I am a Hmong woman born to parents from Laos in a refugee camp in Thailand. Shortly after that, we were able to come to America, where we were given citizenship in 1994, making our home in California ever since. Growing up in the USA, my origins have increasingly informed my identity and sense of community and professional purpose – focusing on the Hmong communities of the USA. I hope to earn my master's degree in public health in preparation for a lifetime of service to my people, helping them understand and take advantage of healthcare resources here in the USA, our new homeland. I see San Francisco as the principal gateway to what is best in America, the most enlightened city with the most significant interest in humanitarian issues, and XXXX University as a flagship of progressive advancement in Public Health and the healthcare issues facing minority groups.
In my parents’ country of origin, Laos, according to them, healthcare was non-existent for the ordinary Laotian. My parents had no formal education on how to care for their health. Instead, they sought consolation in their religious beliefs, which helped them feel more secure. Even today, the Hmong community in California remains isolated from the larger society and publicly available healthcare resources. My people, even in America, still suffer from a sub-standard knowledge of the causes, complications, and treatment of some of the most common health issues, such as high blood pressure, diabetes, and high cholesterol. I see the Hmong people in America as one of the most marginalized ethnic groups that make up our larger society. Therefore, as a member of this community, I hope to be selected for the MPH Program at XXXX University based on my experiences with my people and their challenges in public or community health. There is a great need for healthcare promotion, support, and education in the Hmong community – especially in the face of widespread, generalized resistance to Western medicine. I feel called to a lifetime of professional service as an advocate for the public health concerns of marginal ethnic groups in America and the Hmong community. Thus, I hope to receive one of the best public health educations globally, the MPH Program at XXXX University.
I lost my mother several years ago; she was only 59 years old and had been ill for many years. My mother will always be my main inspiration in death and life. She was diagnosed with high blood pressure, diabetes, and high cholesterol long ago, within a few years of our arrival in the USA, when I was just a child. However, my mother failed to adopt preventative measures and eventually suffered a stroke that would leave the right side of her body paralyzed; she just recently passed away from lymphoma. For the last two years of her life, she refused diagnostic tests because she feared medical intervention might make things worse: until her spleen became so big that it was causing complications. When she finally removed it, she would succumb one month after the surgery to lymphoma. She never had the chance to try chemotherapy or other treatment options. I cried. I felt overwhelmed and defeated. She was only 59 years old. Her death helped me to reaffirm my commitment to becoming an advocate for my underserved community. If she had trusted Western medicine more, she would have allowed herself to get treated earlier. If she had been more educated about the nature of the health challenges, she would have accepted that she needed medical and surgical intervention much sooner – or better still, to have adopted preventive measures while still young that would have added decades to her life.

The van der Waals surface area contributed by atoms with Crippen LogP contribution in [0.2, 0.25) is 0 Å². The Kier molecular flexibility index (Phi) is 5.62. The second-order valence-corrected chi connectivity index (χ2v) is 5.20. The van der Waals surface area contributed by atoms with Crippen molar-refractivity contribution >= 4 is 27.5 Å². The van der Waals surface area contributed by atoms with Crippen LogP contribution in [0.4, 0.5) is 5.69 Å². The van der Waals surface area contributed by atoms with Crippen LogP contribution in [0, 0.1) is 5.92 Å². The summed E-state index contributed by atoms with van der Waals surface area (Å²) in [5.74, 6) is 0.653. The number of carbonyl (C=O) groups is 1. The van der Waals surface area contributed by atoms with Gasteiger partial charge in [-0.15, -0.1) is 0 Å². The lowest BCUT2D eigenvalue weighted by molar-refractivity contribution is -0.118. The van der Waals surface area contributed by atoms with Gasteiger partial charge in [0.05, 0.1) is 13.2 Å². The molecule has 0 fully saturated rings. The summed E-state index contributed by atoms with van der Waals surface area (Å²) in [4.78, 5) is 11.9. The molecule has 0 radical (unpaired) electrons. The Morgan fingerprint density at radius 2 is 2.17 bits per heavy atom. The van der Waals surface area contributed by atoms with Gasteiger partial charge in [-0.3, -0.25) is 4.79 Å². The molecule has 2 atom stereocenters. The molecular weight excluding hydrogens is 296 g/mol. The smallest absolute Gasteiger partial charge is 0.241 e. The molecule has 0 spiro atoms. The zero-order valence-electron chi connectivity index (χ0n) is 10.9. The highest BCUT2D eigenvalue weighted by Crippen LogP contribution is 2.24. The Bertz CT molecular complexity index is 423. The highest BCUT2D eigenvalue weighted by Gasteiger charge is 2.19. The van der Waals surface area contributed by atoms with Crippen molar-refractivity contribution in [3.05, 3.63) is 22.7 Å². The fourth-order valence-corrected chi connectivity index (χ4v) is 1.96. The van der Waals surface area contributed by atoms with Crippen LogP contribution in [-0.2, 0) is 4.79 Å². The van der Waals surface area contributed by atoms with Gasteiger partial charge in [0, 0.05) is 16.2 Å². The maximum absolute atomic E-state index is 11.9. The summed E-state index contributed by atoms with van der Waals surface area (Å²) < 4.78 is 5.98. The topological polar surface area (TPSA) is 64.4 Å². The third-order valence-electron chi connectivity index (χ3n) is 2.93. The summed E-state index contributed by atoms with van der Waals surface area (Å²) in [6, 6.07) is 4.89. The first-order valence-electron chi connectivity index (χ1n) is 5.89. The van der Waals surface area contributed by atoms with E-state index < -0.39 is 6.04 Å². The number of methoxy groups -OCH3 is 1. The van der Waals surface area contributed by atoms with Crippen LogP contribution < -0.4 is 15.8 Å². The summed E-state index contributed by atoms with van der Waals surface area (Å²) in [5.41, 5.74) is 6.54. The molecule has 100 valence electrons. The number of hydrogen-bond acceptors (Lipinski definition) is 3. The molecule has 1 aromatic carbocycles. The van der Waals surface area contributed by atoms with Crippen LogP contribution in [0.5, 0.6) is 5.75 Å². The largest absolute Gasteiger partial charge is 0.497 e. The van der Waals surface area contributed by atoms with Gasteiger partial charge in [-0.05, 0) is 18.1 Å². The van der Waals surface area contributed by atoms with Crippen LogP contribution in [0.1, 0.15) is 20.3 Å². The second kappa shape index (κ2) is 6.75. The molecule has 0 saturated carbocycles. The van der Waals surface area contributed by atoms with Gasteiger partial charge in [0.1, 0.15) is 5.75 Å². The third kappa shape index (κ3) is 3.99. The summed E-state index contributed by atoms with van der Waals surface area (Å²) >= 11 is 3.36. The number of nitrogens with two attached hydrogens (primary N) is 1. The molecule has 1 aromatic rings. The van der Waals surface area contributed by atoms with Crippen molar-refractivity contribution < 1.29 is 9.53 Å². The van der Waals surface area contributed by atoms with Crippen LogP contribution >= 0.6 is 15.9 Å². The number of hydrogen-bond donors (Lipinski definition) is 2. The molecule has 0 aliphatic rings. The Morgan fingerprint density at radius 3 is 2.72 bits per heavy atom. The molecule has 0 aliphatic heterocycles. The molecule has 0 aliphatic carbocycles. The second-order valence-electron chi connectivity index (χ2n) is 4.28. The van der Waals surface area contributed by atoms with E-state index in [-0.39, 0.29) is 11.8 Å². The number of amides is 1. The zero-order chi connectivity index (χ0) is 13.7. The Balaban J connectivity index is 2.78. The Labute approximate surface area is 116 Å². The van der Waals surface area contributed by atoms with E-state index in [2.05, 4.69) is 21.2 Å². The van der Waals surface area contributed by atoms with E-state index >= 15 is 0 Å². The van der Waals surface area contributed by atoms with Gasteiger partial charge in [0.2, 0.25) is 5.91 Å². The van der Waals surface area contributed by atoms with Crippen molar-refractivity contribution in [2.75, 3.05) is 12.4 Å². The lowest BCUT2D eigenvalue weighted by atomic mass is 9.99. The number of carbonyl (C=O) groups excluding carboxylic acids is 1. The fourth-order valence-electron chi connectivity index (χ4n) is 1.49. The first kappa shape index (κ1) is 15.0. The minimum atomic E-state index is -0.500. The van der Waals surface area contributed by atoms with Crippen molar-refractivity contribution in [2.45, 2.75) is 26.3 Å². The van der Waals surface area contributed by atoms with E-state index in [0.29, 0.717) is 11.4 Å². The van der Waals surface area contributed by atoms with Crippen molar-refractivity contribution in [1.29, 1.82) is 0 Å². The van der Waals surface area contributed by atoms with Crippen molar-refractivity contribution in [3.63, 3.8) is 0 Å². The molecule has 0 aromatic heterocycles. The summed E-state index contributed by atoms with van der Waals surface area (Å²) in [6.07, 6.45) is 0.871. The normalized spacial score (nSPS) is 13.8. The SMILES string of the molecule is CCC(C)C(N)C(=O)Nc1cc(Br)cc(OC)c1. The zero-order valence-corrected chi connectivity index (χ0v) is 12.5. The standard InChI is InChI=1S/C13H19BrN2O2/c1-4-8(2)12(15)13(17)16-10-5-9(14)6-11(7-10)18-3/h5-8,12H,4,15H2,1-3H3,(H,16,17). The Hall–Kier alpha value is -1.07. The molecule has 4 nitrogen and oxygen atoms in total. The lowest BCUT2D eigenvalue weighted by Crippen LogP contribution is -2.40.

Still only twenty-four, I have worked hard to prepare myself for a career in Public Health, earning my bachelor's degree in health education with a minor in Child Development from CSU Chico. I have experience as a caseworker for the Asian community since I completed a 5-month internship as a Family Specialist (January-May 2017) with the Hmong Cultural Center of Butte County in Oroville, CA. The year before, 2016, I served as a Health Educator at XXXX Day Elementary School and a Healthy Community Volunteer with the Kids Farmers’ Market in Los Molinos, distributing fresh fruits and vegetables to students and helping them appreciate the importance of healthy eating.
Especially because of my work with the Hmong Cultural Center, I am becoming increasingly aware of the importance of conveying public health information in a culturally sensitive manner, targeting specific communities. I see the University of XXXX as the optimal platform to realize my central, long-term goals in Public Health Education and Advocacy, especially for my people, the Hmong communities of America.
Thank you for considering my application to Public Health at the University of XXXX.